Follow-Up Q&A: How to Attract Advocacy of Influential Sponsors with Jo Miller

Jo Miller, author of the bestselling book Women of Influence: 9 Steps to Build Your Brand, Establish Your Legacy, and Thrive, responds to questions from the session Attract Advocacy of Influential Sponsors.

Earlier this year, SWE hosted the live session Attract Advocacy of Influential Sponsors with speaker Jo Miller. To provide more insight, Jo answered some additional questions on how to attract an influential sponsor.

What is the difference between mentors and sponsors?

Mentors give you perspective, while sponsors give you opportunities. A mentor will talk with you, but a sponsor will talk about you. Mentors help you skill up whereas sponsors help you move up.

As you consider the different roles played by mentors and sponsors, think about which type of support you’re most in need of right now.

Do you have any advice for establishing credibility and finding a new sponsor when joining a new team or changing companies?

You already know this, but I’ll underscore it: convincing a potential sponsor that you’re worth taking a risk on starts with doing great work. Great performance is essential to attracting sponsors. It’s premature to expect a sponsor to recommend you for your next role if you haven’t yet delivered an outstanding performance in your current one.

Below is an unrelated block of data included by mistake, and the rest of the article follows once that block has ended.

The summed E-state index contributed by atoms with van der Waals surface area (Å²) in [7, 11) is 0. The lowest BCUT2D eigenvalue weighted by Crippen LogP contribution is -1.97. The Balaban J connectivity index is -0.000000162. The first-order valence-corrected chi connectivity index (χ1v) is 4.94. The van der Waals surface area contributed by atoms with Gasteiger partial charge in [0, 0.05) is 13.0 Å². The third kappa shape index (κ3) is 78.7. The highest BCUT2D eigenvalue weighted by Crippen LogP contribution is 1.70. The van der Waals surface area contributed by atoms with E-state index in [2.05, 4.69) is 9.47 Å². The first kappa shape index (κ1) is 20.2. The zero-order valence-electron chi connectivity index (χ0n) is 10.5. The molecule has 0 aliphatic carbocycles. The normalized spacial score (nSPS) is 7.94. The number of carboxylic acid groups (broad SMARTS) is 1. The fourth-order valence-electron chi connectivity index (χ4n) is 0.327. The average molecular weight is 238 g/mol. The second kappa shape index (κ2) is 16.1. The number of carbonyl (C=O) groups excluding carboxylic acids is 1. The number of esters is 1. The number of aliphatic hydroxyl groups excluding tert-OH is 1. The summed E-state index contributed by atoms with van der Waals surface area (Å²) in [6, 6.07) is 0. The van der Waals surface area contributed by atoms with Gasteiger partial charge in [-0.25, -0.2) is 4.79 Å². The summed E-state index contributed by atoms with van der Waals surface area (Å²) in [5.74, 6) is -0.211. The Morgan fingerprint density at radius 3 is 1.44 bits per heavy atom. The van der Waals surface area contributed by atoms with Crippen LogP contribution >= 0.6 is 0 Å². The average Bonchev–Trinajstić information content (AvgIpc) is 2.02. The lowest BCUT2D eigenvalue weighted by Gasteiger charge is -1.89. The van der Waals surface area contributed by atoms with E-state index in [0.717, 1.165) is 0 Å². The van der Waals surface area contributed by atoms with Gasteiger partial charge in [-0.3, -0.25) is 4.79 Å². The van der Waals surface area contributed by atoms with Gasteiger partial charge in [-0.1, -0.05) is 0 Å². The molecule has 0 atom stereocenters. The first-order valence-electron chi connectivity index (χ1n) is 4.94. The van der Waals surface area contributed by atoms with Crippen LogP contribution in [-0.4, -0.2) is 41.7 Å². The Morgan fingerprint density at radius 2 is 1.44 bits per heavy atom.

I interviewed Nina Bhatti, Director of Engineering at Google Cloud, about how to establish this type of track record in a new company, team, or role. To begin, says Nina, be aware that you’re being observed. People will be watching to see if you can be relied on to deliver what you say you’ll deliver. “Your first job is to build credibility. I don’t think there is anything more important than that,” she says. When given an assignment, execute it well. Show confidence, enthusiasm, and professionalism, and people will learn to trust you. “Train people that you are good for it, and that you can be relied on to deliver,” Nina emphasized.

Once you’ve established this baseline of high performance, Nina recommends finding an initiative that you want to work on and that is on a leader’s goal list. “The sponsor needs to have something to gain from your success,” says Nina. “Look for someone whose objectives are in alignment with what you want to do.”

Early in Nina’s career, after establishing credibility in her role, she approached a senior vice president who needed to accomplish something for a large customer. “I showed him something that I could do that he really needed to deliver,” she recalls. As a result, that leader was intrinsically motivated to become her sponsor.

How can you get others to see your value based on your experience and not your current role? And how to promote yourself when self-promotion is outside your comfort zone?

One Catalyst study found that women who were the most proactive in making their achievements visible advanced further, had greater career satisfaction, and were more likely to attract sponsors. And making achievements known was the only career advancement strategy associated with pay increases.

So why is this so hard to get right?

Of 1,200 workshop participants I have surveyed, 60 percent were not actively taking steps to make people aware of their accomplishments. I think this is because we’ve all worked with people who, to put it mildly, overdid the self-promotion. They hog the limelight, inflate their contributions, create the impression that it’s sleazy to celebrate your own excellence and achievements. So, it’s understandable if you decided “I never want to be like that” and stopped drawing attention to your work and your past experience.